Seven fighters were killed on Thursday in "violent fighting" that occurred near the towns of Tal Abyad and Ras al Ayn, Anadolu reported. Twenty others were wounded, the report said.
Turkey says it aims to create a "safe zone" along its border that would be cleared of Syrian Kurdish fighters that it regards as terrorists.
Turkish officials say a total of six Turkish soldiers have died since the start of the incursion. At least 20 civilians were also killed.
French President Emmanuel Macron is urging his European Union partners to unite in condemning Turkey's invasion of northern Syria and warns the incursion could revitalize the so-called Islamic State group.
Speaking in Brussels on Thursday ahead of an EU summit, Macron told reporters that "I want us to speak again with a united, clear and firm voice to condemn this attack."
He is urging the 28-nation bloc to agree "all together to stop arms exports to the Turks."
Macron says the EU should work with its major international partners "to bring an end to this offensive that is today creating a real humanitarian drama and risks sparking a resurgence of Daesh
Syrian President Bashar Assad has blasted Turkey's "criminal aggression" in Syria, vowing that Damascus will respond to the offensive.
Assad made his comments Thursday in Damascus while receiving Iraq's National Security Adviser Faleh al-Fayyadh, who is on a visit to Syria.
There have been concerns that the Turkish attack against Kurdish fighters might lead to a revival of activities by the Islamic State group that once controlled large parts of Iraq and Syria.
Assad said the military operation is part of Turkish President Recep Tayyip Erdogan's ambitions and is being carried under "false slogans."
The Syrian leader vowed to respond to the Turkish attack "in any area in Syria and through all available legitimate means."
Turkey's state-run news agency says a top aide of President Recep Tayyip Erdogan has met Russia's envoy for Syria, Aleksander Lavrentiev in Ankara.
The meeting Thursday came as U.S. Vice President Mike Pence and Secretary of State Mike Pompeo arrived in Turkey to press Turkey to halt its military offensive in Syria.
Anadolu Agency reported that Lavrentiev met with Ibrahim Kalin to discuss Turkey's ongoing incursion as well as the situation in Syria's northern Idlib Province.
The two agreed on the need for continued Russian-Turkish cooperation to prevent the threat that "all terror organizations" pose to Syria's territorial integrity, the agency reported.
Erdogan is scheduled to meet with Russia's President Vladimir Putin in Sochi, Russia to discuss the military operation.
The Kremlin says Russia's President Vladimir Putin will discuss humanitarian problems stemming from Turkey's military operation into northern Syria when he meets with his Turkish counterpart next week.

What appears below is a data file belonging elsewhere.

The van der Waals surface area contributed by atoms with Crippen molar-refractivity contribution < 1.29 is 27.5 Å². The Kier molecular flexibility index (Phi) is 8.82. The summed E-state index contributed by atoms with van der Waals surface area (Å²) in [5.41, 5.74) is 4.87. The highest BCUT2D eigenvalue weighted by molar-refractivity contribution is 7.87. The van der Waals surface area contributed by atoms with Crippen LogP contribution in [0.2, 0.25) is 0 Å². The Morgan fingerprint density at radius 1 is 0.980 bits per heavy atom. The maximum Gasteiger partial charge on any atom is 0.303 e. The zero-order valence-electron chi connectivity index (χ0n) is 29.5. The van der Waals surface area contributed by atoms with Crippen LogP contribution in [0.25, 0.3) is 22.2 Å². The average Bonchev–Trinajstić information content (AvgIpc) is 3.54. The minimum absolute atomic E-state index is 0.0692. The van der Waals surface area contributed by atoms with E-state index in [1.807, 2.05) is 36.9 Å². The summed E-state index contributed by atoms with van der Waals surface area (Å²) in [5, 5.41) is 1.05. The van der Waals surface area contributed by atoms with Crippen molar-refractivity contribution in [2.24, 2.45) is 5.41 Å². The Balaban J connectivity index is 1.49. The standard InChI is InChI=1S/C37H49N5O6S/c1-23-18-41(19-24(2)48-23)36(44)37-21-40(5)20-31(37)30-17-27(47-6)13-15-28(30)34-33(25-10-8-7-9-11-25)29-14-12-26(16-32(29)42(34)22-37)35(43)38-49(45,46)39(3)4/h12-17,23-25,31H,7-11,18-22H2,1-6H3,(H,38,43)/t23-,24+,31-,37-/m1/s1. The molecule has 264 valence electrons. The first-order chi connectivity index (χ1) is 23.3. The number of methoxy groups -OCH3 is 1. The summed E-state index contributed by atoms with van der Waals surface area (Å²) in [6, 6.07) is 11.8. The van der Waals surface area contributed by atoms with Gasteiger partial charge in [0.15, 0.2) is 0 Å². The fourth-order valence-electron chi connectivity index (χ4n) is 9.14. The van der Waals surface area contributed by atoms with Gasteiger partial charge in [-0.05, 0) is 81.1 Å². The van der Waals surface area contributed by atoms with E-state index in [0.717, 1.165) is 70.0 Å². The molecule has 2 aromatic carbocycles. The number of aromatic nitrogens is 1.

Putin expressed his concern over the "possible humanitarian consequences of this operation" during a recent telephone call with Recep Tayyip Erdogan.
Kremlin spokesman Dmitry Peskov said Thursday that the toll of Turkey's operation, now in its ninth day, "will be a very important theme on the agenda of the talks." The two leaders are set to meet Tuesday.
Peskov also said he was surprised by the harsh tone used in by U.S. President Donald Trump in a recent letter to Erdogan, warning the Turkish leader not to be a "tough guy."
The Russian spokesman said: "Such language is not often encountered in communication of state leaders. It's a pretty unusual letter."
Iraq's foreign minister says his country will only take back Iraqi citizens detained in Syria who were fighters with the Islamic State group and their families.
Thursday's comments by Mohammed Ali-Hakim said that the home countries of other former IS members and their families should take the necessary measures.
His remarks followed a meeting with his French Foreign Minister Jean-Yves Le Drian in Baghdad, and come amid worries about the fate of thousands of IS members held by Kurdish fighters in Syria.
Kurdish-led forces in Syria are warning that they might not be able to adequately guard some 10,000 IS fighters because of Turkey's ongoing military operation into northern Syria, which began last week. That's raised fears of potential IS jailbreaks.
Le Drian says his visit is to discuss the repercussions of the Turkish operation, warning that it "is threatening the gains that were achieved against IS."
German Chancellor Angela Merkel has again called on Turkey to stop its military offensive in Syria.
Merkel said in a speech Thursday in parliament that the offensive "makes tens of thousands, among them thousands of children, flee."
She's calling the military operation "a humanitarian drama with big geopolitical consequences."
She says it strengthens the role of Russia and Iran in the region and says the consequences of that "cannot be judged today."
Merkel says both the Middle East and Europe are being made to feel insecure because prisoners of the Islamic State extremist group are no longer being adequately guarded by Kurdish-led forces. Those forces are now diverting their attention to the Turkish invasion.
Syria's Kurdish fighters have allied with the U.S. since 2014 to fight IS militants.
Merkel also reiterated that Germany will not deliver arms to Turkey.
The commander of the Syrian Kurdish-led forces says U.S. President Donald Trump did not oppose a deal his group made with Russia and the Syrian government to protect against a Turkish offensive in northeastern Syria.
Commander Mazloum Kobani told Ronahi, a Kurdish TV channel, late Wednesday that Trump essentially gave the go-ahead for the deal. Kobani and Trump spoke by telephone Monday, a day after the Kurdish forces announced the agreement.
The deal came after Trump ordered U.S. troops to step aside as Turkey launched its attack last week. Syria's Kurdish fighters have allied with the U.S. since 2014 to fight Islamic State militants. Kobani said the priority now is to stop Turkey's invasion.
Kobani said his forces will decide what to do with detained IS prisoners and their families.